Who will educate the educators?

Last year the City of Syracuse invited the American Institute of Architects to send in an outside Sustainable Design Assessment Team (SDAT) of architects and planners to do a report with recommendations on how to make Syracuse a sustainable city. The SDAT spent three days in December 2006 in Syracuse meeting with local experts and issued their 50-page report a couple of weeks ago, which is available for download at the link above.

None of the recommendations in the SDAT report are new. You can find their recommendations in previous reports, including the County Settlements Plan developed by Andres Duany, the City's Comprehensive Plan adopted in 2005, and several studies done by local architects and planners, particularly those at SUNY-ESF.

The best part of the SDAT report is a cogent analysis of "sprawl without growth" and its roots in a "balkanized system of tax collection and service delivery." It notes that 36 different jurisdictions in Onondaga County with land use authority and property taxing authority make countywide regional planning effectively impossible because taxing jurisdictions compete for revenue-generating land uses. The result has been a central city hollowed out as developers spread new housing and businesses across sprawling suburbs even though there has been no population growth in the region for nearly half a century.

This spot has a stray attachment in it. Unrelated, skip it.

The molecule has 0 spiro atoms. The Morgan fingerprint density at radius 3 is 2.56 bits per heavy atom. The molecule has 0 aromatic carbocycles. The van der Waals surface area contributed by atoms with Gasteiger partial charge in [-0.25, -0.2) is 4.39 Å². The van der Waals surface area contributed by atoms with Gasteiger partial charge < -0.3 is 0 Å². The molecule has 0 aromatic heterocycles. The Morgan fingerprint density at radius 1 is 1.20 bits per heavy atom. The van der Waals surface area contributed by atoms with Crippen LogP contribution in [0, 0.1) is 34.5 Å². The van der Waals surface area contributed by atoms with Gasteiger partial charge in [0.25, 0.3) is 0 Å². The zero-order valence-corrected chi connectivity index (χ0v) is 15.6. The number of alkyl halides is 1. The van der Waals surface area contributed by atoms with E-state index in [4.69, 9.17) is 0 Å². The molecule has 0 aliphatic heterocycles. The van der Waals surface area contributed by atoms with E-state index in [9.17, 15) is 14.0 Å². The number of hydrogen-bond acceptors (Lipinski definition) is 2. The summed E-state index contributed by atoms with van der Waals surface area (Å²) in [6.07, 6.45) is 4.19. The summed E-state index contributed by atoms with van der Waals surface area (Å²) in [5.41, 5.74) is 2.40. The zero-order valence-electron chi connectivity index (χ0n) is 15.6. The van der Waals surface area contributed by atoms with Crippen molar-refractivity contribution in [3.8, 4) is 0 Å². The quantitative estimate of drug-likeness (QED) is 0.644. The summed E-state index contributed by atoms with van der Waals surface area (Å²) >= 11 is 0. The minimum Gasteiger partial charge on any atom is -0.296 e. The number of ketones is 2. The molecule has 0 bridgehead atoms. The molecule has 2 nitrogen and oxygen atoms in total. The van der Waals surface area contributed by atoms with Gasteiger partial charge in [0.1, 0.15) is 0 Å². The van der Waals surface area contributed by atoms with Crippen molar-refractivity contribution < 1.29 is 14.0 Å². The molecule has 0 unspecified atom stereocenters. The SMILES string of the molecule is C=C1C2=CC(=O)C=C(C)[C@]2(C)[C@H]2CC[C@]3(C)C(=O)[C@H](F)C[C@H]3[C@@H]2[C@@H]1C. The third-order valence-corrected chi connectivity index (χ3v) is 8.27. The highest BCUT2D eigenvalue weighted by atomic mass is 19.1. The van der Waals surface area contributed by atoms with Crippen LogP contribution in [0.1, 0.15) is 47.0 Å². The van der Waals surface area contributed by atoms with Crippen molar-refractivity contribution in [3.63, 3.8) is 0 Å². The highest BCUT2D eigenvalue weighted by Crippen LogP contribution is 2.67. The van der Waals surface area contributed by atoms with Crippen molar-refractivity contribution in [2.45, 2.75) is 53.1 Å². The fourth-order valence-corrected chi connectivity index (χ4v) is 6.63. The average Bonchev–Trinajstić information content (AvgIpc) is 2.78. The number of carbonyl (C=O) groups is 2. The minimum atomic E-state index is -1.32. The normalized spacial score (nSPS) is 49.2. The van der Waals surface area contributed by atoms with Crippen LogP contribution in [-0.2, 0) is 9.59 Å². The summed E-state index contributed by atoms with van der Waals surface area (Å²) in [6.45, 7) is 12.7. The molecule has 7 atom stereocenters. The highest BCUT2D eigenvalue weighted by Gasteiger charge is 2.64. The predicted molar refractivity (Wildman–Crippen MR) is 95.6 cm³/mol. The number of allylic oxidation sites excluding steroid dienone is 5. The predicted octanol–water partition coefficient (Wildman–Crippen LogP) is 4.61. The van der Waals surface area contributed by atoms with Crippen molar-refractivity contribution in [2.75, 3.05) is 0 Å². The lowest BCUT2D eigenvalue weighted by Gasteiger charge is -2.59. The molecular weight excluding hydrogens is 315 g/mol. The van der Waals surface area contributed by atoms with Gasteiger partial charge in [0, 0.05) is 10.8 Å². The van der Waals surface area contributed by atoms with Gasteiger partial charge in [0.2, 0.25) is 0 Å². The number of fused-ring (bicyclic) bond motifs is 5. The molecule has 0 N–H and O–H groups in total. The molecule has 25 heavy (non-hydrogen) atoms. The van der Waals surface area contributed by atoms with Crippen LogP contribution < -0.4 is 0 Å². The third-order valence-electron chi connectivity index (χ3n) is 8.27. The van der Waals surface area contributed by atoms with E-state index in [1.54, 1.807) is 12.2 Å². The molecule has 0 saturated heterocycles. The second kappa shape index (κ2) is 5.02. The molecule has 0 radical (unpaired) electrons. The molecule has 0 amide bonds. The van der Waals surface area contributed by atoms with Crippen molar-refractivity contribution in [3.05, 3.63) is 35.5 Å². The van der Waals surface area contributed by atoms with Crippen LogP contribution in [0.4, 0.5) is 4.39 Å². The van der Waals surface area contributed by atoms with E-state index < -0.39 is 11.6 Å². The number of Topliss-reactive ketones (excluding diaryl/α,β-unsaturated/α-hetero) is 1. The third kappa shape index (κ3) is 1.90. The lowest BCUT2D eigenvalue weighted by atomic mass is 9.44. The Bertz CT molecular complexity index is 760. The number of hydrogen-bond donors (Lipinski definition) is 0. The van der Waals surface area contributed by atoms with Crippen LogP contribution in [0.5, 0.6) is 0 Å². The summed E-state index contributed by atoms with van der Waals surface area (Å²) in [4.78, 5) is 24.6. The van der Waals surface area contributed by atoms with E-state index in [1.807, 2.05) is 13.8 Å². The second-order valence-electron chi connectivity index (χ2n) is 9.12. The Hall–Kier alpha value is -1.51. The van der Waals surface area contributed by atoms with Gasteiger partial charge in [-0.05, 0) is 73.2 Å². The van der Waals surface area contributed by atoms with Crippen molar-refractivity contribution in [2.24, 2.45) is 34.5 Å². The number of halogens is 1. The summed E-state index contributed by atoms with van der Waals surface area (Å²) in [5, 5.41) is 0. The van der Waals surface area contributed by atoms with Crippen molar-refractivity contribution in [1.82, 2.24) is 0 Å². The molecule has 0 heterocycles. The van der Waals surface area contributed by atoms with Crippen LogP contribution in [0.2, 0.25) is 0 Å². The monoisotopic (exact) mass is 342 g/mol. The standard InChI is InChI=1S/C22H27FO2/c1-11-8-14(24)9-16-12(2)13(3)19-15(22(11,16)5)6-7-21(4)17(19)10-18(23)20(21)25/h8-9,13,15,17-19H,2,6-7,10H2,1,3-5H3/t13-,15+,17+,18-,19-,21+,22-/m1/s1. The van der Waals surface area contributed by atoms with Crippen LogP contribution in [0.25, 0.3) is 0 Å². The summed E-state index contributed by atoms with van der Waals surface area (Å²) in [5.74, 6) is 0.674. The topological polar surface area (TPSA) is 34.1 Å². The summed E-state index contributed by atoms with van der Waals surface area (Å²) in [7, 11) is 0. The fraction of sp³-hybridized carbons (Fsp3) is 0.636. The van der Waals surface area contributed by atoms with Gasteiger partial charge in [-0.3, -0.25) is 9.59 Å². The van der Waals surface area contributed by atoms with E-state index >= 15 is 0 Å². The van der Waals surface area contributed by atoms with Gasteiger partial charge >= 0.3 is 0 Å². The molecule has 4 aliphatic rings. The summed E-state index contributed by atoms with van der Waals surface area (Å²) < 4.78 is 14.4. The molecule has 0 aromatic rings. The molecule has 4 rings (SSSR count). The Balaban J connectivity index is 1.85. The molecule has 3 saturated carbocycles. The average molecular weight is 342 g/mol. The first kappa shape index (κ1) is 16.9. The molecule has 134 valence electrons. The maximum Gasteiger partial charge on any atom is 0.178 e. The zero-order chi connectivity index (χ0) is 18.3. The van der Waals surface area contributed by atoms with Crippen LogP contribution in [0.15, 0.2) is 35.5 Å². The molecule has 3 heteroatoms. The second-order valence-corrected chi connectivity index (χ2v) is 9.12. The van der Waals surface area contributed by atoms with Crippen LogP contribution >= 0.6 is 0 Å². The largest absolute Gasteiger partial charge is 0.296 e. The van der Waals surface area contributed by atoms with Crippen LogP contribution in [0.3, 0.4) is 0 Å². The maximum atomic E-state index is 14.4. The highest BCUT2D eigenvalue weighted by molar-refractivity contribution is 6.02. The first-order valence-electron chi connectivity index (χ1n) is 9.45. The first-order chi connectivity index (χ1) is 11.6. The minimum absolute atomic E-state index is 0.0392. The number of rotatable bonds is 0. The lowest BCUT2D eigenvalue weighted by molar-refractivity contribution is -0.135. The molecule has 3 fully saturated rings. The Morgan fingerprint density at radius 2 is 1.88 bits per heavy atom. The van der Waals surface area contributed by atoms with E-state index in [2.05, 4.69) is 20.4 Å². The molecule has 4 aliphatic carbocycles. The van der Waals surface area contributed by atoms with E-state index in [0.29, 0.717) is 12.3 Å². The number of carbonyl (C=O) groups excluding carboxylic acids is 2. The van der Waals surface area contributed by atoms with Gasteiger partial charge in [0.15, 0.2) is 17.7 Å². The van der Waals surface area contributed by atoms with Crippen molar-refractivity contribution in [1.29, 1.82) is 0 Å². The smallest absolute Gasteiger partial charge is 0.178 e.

The growing fiscal disparities of "sprawl without growth" between the City of Syracuse and the rest of the county's towns and villages are documented as well: "Although Syracuse accounts for 30 percent of the county's population and 60 percent of its impoverished population, it has only 18 percent of the county's full valuation of taxable real property. Accordingly per capita real property value in the city is only $24,000, compared to nearly $50,000 in the county outside the city limits."So the city and its region are unsustainable ecologically and economically.

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